Most of the vermiculite used for insulation in the U.S. between the 1920s and early 1990s contained small yet dangerous quantities of asbestos. The vermiculite insulation used in homes built during this period, and sometimes marketed under the trade name Zonolite®, typically contains 1-3 percent asbestos. This level represents a health risk if the asbestos is inhaled, with exposure to the fibers resulting in serious respiratory diseases. These include various forms of cancer as well as asbestosis. There are a number of steps homeowners can take to reduce the health risks of vermiculite insulation containing asbestos.
Among the most serious consequences of asbestos exposure is the development of a relatively rare form of cancer called mesothelioma. It develops in the protective tissues surrounding internal organs such as the lungs, heart, testes, and stomach. The majority of individuals who are diagnosed with mesothelioma have had occupations in which they inhaled particles of asbestos or glass. Many of these people either were involved in the mining, manufacturing, or installation of vermiculite insulation or asbestos.
The period of exposure to asbestos that leads to the development of mesothelioma is sometimes quite brief, involving as little as one to three months. The onset of the disease often occurs long after exposure, almost never appearing in less than 15 years, with the majority of cases developing within 30 to 40 years. There is no direct relationship between mesothelioma and smoking; however, smoking increases the risks for developing asbestos-related diseases. Some cases have occurred among family members of workers exposed to asbestos, as well as in regions where asbestos naturally occurs.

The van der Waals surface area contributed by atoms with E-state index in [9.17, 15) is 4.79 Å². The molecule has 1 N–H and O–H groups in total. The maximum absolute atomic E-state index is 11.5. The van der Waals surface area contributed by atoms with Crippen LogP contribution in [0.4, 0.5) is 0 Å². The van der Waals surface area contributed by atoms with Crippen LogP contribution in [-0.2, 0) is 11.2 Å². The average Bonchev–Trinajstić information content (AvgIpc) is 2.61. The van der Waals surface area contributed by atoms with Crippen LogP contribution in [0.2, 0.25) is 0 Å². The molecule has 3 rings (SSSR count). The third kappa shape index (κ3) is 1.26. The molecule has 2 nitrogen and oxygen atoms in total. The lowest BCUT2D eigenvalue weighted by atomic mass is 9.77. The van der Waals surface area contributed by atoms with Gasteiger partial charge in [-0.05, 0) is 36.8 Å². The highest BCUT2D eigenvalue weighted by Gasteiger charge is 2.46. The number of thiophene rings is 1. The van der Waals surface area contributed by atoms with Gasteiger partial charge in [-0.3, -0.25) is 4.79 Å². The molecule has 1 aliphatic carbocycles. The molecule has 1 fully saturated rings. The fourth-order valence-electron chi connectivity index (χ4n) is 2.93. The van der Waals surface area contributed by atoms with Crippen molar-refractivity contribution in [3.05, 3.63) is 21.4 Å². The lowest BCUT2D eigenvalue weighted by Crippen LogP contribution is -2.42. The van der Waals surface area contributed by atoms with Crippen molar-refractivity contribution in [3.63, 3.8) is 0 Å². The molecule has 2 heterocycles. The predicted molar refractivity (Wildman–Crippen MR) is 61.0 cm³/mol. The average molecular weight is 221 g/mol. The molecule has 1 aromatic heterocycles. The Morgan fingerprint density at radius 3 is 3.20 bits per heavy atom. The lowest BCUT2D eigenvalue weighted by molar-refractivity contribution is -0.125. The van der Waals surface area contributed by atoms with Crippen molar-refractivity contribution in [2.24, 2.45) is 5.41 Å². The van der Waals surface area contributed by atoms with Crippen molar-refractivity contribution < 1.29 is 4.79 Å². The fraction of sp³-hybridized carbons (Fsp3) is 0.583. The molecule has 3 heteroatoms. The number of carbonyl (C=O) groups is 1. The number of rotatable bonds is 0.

Asbestosis can also result from exposure to asbestos-containing vermiculite and results in severe inflammation and scarring of lung tissue, leading to respiratory distress. It is considered an occupational lung disease and usually occurs among those who have been involved in the mining, manufacturing, or handling of asbestos. Without proper protection, workers who remove asbestos are also at risk.
As with mesothelioma, the appearance of asbestosis is often delayed by decades following exposure. Asbestosis frequently leads to the development of various forms of lung cancer, especially mesothelioma. There is no curative treatment available for asbestosis; most treatment is aimed at relieving the patient's shortness of breath and reducing the lung secretions that hamper breathing.
Preventing exposure to asbestos is essential to avoiding these diseases. If vermiculite insulation must be disturbed as a result of repairs, remodeling or removal, use of a High Efficiency Particulate Air (HEPA) respirator along with eye protection and gloves is strongly recommended. Use of an HEPA vacuum cleaner for cleanup and plastic sheeting to prevent dust entering other parts of the building are also recommended. Exposure to or removal of large quantities of suspect vermiculite insulation should only be performed by qualified asbestos removal contractors.